In the popular book series, Rich Dad Poor Dad, author Robert T. Kiyosaki makes the distinction between assets and liabilities. Rich people invest in assets. Poor people spend their money on liabilities.
That came to mind as I was considering the wisdom of a chiropractor friend having a ball because he recognized the lifetime value of a patient. Turns out he “gets” the idea that his inactive patient files are assets. The names of people who know him, his personality, his results and his office location are a valuable asset. While other practices shuttle their inactive files first to the basement, then to the storage unit and then to the silver recycler, Steven understands that many of his inactives are merely waiting for an invitation to return!
Instead of seeing the brightly colored labels as a sign of rejection, he sees them as merely the artifacts of a relationship that has yet to be fully manifested. So he keeps in touch. He has a special knack for presenting a self-deprecating image of himself, obsessed with his boating prowess. Never mind it’s a 12 foot pontoon boat trapped on an obscure fresh water lake. His patients are amused by his vision of himself as a crusty sea captain. In fact, in a recent patient mailing the grand prize was an all expense-paid cruise.
Never mind the Boating Monthly magazine cover that he mocked up with the help of Photoshop. (It’s the only way he would get himself profiled at the helm of his 12” draw vessel.) Steve is having fun! Road construction in front of the clinic? No problem. Time for another postcard to his inactives that combines humor, irony and some playful fun.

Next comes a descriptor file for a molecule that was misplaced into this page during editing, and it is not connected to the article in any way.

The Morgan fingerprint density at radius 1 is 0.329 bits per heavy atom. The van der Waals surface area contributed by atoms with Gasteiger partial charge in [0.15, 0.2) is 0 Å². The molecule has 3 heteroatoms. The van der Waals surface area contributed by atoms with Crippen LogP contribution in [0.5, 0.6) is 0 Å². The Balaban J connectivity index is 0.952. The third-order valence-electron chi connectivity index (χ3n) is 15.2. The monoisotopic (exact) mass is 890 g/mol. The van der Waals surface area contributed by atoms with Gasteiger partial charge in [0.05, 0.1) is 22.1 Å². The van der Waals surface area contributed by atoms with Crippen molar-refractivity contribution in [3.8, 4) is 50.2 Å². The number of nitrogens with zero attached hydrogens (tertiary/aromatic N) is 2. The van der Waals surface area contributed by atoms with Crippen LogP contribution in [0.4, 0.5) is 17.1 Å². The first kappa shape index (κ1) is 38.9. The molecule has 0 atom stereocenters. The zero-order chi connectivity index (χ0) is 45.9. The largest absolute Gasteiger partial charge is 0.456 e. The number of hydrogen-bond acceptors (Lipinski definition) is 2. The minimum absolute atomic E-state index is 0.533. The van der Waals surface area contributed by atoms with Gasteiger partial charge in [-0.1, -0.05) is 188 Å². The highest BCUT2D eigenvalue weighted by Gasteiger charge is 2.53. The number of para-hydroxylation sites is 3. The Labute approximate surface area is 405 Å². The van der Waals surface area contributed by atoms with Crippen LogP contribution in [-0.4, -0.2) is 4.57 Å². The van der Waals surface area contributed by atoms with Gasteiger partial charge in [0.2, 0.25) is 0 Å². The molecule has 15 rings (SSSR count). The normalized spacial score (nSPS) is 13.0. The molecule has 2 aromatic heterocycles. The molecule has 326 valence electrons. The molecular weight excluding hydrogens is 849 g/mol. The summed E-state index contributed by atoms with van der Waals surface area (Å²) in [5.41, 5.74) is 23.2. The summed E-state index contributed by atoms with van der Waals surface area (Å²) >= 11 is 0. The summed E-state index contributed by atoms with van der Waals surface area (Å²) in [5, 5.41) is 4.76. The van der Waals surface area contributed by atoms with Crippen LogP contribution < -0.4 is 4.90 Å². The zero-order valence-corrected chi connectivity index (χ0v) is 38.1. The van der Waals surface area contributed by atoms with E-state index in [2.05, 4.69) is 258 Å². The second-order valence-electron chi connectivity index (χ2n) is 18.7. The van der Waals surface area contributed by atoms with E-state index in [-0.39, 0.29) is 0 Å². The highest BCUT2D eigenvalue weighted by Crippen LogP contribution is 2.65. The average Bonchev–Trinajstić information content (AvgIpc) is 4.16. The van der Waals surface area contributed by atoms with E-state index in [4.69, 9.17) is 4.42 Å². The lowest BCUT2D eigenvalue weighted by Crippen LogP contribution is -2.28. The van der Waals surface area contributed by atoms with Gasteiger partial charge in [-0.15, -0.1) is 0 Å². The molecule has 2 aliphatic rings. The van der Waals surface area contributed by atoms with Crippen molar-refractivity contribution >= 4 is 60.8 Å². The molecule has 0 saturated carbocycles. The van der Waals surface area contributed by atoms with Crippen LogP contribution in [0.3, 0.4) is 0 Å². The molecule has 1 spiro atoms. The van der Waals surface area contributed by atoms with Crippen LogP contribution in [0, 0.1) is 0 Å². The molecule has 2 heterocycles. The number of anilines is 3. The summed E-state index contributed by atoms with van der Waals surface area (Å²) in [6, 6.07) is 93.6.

This is because Steve understands the lifetime value of a patient (LVP).
More important than new patient or retention statistics, LVP is the dollar value of an average patient. That is, how much does an average patient spend with you during the course of their life?
Don’t be put off by the term “lifetime” when you’ve only been in practice for just a couple of years. All that means is, how much does a typical patient spend once they become a patient? Compute this figure for your practice by totaling up your total collections and dividing by the number of new patients you’ve seen. For example. If you’ve been in practice for five years and have seen 1000 patients, and your total collections have been $2,000,000, then the lifetime value of a patient in your office is $2,000.
Which begs the question: what would you invest (and for how long) to attract and cultivate a new patient relationship if the average relationship resulted in $2,000 of gross income?
But my friend Steve understands one other piece of information that seems lost of chiropractors fixated on getting new patients. And that is: The people most likely to show up in his office are people who have already been in his office. Most people would rather go to a place they’ve already been, then venture into unknown territory of an office they’ve never been to before.
That’s not a controversial idea. Except for one little detail. Many chiropractors do such a poor job of saying goodbye when a patient tries to disengage from the practice, that patients would rather venture into unknown territory than give you the pleasure of an “I-told-you-so” when they have the inevitable relapse. That’s winning the battle, but losing the war.